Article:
BILOXI, MS (WLOX) - The television images of violence and destruction are sparking strong emotions in South Mississippi. Some people shared their thoughts about the story that's the talk of the nation.
At Proline Barbershop in Biloxi, some customers said they're disappointed a grand jury in Missouri decided not to put a police officer on trial for the death of Michael Brown.
"I really don't believe that the grand jury decision was the correct one," said Karl Mitchell. "A lot of violence going on. The evidence should have come out a lot earlier. A decision should have been made a lot quicker." Mitchell said. "No one can speak for Michael Brown because Michael Brown cannot speak for himself. He's dead and gone. As a result, after looking at the Trayvon Martin case you have another black man who is dead, who can't represent himself. It's based on so called evidence and even with the evidence this should have went to trial."
Martin Washington was also disturbed by the grand jury's decision not to indict.
"I understand they were in a tough position, but that police officer shot that young man and killed that young man," Washington said. "Something needs to be done about it because it's not just happening in Ferguson. It's happening all over the United States."
Beth Green lives in Biloxi and grew up in Ferguson. She said it hurts seeing the turmoil in her hometown.
"It's really a shame because it's giving America a worse name," said Beth Green. "This is one country. We're all black. We're all white. We're Hispanic. Why the fussing? The man did his job, I think. I don't know."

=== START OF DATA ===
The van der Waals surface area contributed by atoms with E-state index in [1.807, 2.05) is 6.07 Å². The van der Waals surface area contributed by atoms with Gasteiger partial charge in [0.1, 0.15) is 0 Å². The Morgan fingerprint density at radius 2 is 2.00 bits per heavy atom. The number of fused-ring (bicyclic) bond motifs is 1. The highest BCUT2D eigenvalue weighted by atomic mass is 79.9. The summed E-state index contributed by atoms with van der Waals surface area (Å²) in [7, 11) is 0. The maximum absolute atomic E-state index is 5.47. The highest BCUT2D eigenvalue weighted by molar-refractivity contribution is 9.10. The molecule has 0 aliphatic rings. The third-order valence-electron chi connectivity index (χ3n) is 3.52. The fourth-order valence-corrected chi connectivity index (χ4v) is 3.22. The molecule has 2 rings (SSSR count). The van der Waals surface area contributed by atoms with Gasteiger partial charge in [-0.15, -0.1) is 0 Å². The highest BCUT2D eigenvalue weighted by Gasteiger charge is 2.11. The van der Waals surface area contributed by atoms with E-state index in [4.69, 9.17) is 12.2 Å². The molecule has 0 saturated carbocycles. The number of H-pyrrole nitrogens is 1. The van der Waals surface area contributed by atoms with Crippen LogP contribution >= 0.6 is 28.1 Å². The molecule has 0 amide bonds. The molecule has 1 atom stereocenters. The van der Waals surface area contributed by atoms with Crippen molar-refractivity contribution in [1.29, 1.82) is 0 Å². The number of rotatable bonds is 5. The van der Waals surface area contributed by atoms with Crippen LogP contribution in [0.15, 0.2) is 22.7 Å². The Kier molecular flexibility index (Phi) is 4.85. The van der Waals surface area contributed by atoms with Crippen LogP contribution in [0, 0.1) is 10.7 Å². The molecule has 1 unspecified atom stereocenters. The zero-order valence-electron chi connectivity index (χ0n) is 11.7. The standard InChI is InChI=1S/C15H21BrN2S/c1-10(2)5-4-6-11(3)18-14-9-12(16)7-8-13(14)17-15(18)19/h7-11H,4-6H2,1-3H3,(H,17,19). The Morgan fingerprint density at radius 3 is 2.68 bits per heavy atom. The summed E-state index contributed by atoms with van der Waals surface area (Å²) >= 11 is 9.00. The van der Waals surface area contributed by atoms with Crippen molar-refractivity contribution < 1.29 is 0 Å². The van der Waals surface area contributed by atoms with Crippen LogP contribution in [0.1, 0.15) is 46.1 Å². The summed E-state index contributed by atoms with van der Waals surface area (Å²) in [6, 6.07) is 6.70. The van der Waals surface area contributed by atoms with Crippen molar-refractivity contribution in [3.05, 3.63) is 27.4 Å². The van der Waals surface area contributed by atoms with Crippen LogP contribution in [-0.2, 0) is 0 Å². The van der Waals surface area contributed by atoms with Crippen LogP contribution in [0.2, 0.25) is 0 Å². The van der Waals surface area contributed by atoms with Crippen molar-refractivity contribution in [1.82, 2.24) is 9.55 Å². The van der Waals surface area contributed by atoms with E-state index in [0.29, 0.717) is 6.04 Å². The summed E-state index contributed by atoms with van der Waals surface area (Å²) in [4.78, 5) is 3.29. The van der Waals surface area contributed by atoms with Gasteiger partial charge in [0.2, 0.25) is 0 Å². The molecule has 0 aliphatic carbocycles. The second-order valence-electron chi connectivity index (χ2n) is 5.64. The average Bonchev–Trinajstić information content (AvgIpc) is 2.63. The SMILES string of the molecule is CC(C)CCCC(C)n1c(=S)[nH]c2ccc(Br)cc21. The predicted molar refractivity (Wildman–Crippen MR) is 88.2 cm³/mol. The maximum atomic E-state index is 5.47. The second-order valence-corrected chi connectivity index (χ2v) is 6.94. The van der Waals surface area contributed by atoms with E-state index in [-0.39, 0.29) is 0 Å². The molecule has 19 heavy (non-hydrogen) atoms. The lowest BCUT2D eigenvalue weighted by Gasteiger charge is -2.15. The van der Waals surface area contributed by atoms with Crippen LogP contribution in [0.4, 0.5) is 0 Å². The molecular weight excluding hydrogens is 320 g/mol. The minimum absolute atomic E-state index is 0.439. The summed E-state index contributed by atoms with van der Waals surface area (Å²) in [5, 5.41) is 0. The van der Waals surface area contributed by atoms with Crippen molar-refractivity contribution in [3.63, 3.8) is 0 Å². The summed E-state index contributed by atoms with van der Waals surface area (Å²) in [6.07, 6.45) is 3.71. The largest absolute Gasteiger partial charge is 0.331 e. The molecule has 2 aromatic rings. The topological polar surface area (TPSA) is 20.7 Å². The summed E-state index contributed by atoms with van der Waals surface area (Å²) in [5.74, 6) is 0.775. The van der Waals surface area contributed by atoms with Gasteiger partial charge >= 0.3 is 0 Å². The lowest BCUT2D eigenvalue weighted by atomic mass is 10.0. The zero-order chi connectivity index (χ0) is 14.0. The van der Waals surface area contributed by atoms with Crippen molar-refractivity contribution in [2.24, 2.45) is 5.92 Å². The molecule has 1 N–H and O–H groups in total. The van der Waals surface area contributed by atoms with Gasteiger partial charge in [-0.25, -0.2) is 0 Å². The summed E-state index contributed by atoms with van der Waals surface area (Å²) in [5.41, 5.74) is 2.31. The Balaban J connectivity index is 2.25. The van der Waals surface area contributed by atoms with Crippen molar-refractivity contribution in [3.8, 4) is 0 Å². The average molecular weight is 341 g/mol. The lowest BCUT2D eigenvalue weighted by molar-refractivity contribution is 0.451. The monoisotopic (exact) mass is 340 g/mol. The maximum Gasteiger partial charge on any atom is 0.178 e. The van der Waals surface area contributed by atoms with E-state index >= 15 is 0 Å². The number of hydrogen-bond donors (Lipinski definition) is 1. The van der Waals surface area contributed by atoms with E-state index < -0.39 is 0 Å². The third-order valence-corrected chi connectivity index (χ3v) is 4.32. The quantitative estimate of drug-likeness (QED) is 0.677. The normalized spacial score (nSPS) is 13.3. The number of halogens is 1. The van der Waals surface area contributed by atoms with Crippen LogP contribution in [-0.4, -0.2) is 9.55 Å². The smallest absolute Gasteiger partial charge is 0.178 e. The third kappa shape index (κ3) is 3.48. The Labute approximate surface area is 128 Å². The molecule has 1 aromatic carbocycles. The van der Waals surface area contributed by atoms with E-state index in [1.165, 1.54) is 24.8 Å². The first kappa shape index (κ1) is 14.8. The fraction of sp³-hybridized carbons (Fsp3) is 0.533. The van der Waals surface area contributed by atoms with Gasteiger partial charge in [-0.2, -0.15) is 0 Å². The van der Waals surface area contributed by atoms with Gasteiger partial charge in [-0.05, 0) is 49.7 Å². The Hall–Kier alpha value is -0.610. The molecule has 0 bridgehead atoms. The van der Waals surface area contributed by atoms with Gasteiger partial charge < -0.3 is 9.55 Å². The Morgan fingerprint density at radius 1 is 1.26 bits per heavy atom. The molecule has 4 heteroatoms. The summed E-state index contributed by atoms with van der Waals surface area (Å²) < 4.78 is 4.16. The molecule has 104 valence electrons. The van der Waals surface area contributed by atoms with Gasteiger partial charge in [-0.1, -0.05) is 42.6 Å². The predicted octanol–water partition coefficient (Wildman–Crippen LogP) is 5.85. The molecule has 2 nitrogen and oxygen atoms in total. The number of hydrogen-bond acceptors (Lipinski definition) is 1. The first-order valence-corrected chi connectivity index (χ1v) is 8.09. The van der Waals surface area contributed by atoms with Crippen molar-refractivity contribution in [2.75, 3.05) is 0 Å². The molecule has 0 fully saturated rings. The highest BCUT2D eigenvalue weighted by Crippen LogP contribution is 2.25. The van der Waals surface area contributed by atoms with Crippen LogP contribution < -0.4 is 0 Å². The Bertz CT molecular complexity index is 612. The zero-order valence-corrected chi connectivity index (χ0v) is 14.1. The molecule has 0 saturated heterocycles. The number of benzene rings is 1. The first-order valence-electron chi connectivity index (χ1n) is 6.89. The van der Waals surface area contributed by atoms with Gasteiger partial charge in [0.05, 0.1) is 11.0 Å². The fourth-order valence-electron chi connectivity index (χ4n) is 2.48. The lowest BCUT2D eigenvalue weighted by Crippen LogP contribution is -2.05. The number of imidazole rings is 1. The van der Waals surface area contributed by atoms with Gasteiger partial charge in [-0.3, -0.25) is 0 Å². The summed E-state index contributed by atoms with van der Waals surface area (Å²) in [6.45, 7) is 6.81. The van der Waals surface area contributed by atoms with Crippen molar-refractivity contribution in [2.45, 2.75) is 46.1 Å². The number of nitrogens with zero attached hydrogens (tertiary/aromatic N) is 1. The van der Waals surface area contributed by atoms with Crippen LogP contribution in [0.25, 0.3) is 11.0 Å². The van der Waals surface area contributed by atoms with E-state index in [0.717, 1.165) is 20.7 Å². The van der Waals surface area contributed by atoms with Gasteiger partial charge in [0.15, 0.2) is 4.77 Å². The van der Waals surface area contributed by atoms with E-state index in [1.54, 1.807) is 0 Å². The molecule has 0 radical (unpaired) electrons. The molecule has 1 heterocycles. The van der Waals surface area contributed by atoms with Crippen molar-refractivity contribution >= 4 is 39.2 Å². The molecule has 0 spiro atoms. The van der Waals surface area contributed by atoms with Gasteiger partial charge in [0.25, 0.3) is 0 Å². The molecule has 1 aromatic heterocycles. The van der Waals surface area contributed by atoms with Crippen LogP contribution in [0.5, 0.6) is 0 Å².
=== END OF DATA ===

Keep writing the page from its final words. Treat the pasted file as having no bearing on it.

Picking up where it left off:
Regardless of how they felt about the grand jury decision, everyone we spoke with said the violent aftermath doesn't make sense.
Iva Childers said, "I think it's just really sad especially in America. I just pray that everything will work out."
"Even if the police officer was guilty, why tear up so much property," asked Owen Green. "I mean that's disgraceful. That's a black eye for America."
Some peoples said while they understand the pain and anger of the community, the riots aren't helping to solve the issues behind that frustration.
"The reaction, I do not go along with. There's a lot of hurt. There's a lot of pain going on right now, but there's a lot of outside agitators. People who do not actually live there," said Mitchell. "With a lot of violence. A lot of burning. You're destroying your own community and everything else which means you have to spend more money to rebuild. So you're really not getting the results or the effect that you should."
Washington said he felt compassion for the people of Ferguson.
"That's a hard situation. I wouldn't want to be in that situation living in that town right now. Because I understand what some people may be feeling. They just feel like a white cop has shot a black young man. But you know the kid wasn't a boy scout. Let's be honest here. He was in the wrong place, doing something wrong or he wouldn't have been in that situation."